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Sep 17, 2013 3:18 PM CST
|hello, I have had some problems in the iris that I planted in the ground, in some varieties,
the mother rhizome dry (shrivel) very quickly, in less than a year after planted, leaving only the children; the same with those I have in pots.Here in Portugal southern Europe we have a
hot and dry summer much like that of California.
In summer I water them every week and cover the top exposed surface of the rhizomes with a thin layer of soil.
They catch the sun all day.
Should I plant them where they catch a few hours of shade?
Should I plant them deeper?
Does someone can help me?
Sep 17, 2013 4:24 PM CST
|Hi Helder. You're not having a problem -- that's what Irises do. The *mother* Iris that you plant blooms the first year, then it produces babies on the sides, then the mother rhizome dies. The children rhizomes then mature and do the same thing. Each rhizome only blooms one season and then never again.
It sounds like you have a good climate for Irises -- they like it hot and dry!! If you are watering every week, it's possible that you are over-watering them. Also, Irises like to have their rhizomes uncovered -- they like the sun to shine on the top of those rhizomes. The rhizome is not a root -- it's actually a leaf -- and that's probably why it likes the sun. So if you're covering the rhizomes with soil, and watering weekly, it's possible that you're creating an opportunity for rot.
You do not need to plant them where there is shade -- they love the sun. And you should definitely NOT plant them deeper. As long as you're getting flowers every Spring, everything is fine!!
BTW -- to the list!!
Thoughts become things -- choose the good ones. (www.tut.com)
Sep 19, 2013 2:56 PM CST
|Hi Mary,thanks for your advice,I sarted to grow irises three years ago and all
varieties that I have, I bought them in France, there, we can find irises of Cayeux, k.keppel, Schreiner, Blyth ... etc.
However, there, the climate is colder than here,for example
like the climate of Oregon.
In late September I will order for the first time in iris Lomer, an English couple,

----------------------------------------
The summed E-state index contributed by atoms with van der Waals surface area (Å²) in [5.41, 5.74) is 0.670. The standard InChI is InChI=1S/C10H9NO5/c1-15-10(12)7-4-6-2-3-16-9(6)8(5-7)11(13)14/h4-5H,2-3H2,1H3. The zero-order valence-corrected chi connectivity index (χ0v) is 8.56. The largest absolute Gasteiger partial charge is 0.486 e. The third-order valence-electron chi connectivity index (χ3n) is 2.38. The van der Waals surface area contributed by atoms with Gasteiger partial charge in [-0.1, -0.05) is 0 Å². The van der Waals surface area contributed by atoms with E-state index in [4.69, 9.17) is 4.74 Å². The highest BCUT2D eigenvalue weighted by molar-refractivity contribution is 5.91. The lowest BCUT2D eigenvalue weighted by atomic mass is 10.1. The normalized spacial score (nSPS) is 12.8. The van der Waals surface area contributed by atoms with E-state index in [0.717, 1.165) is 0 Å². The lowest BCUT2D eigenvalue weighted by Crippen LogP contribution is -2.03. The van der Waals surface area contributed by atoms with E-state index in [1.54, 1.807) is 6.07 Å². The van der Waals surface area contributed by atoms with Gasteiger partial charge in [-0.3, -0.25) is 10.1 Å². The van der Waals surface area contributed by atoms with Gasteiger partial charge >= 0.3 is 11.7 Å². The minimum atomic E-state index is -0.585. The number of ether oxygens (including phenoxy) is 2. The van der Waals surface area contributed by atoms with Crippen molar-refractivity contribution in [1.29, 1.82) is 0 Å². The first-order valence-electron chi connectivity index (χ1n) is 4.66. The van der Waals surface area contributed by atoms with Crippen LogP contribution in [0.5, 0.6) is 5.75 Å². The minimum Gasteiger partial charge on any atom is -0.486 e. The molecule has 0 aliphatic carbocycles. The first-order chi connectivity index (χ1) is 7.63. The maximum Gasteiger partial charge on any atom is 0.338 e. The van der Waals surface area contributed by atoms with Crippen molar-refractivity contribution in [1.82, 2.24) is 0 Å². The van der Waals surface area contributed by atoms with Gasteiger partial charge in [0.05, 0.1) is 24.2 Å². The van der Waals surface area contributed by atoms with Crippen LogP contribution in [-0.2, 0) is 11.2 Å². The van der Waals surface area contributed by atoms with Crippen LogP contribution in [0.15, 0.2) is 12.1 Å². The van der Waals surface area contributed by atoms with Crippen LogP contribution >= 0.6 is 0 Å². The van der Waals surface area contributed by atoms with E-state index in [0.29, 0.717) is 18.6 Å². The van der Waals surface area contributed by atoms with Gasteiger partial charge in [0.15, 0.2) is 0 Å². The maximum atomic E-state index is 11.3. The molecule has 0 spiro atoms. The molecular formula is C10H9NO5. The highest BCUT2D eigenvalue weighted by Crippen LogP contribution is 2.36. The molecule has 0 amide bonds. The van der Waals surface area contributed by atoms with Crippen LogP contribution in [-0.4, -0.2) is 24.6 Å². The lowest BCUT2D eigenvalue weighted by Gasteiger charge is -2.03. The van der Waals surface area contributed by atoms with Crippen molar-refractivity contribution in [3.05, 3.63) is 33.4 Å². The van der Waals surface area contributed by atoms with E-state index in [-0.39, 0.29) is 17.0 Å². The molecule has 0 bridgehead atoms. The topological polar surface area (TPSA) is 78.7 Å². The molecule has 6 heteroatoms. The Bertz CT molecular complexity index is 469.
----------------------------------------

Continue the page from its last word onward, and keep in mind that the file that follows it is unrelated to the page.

which has a garden in southern Spain.
There the climate and the soil are just as
here in Portugal,very close of that of California. Although they do not possess so many
varieties like the French, they have successfully managed to cultivate irises.
Their latest introductions are for example:
Aztec Art, Grapetezer, Prague etc.
I will ask them for advice.
All varieties that I have ordered, have bloomed relatively well in the first year,
however the second and third years I have had
few flowers, I think they need time to adapt to the soil.
Last year I ordered two rhizomes of
each variety and for example of the two ryhzomes of (gypsy lord) one bloomed the other does not, the same happened with (badlands),in (dusky chalenger)
they bloomed both.
However I have some that I bought in 2011 such as: (snapshot, mariposa autumn or first interstate)
that never bloomed!I think the alkaline soil rich in potassium of southern Portugal is good for the iris.
Here we have two varieties of wild iris
two intermediate bearded varieties, white and purple and a tall bearded blue.The blue ones are very tall and they all form
massive clumps in the fields, next spring I will
take some shots to post here.
During the summer months in certain cases,their
leaves dry completely and only
begin to grow with the first rains of the Fall.
Sep 19, 2013 9:12 PM CST
|The blooms were set from where you bought the plants. Now they must become accustomed to new soil so they might need an extra year to adjust.|
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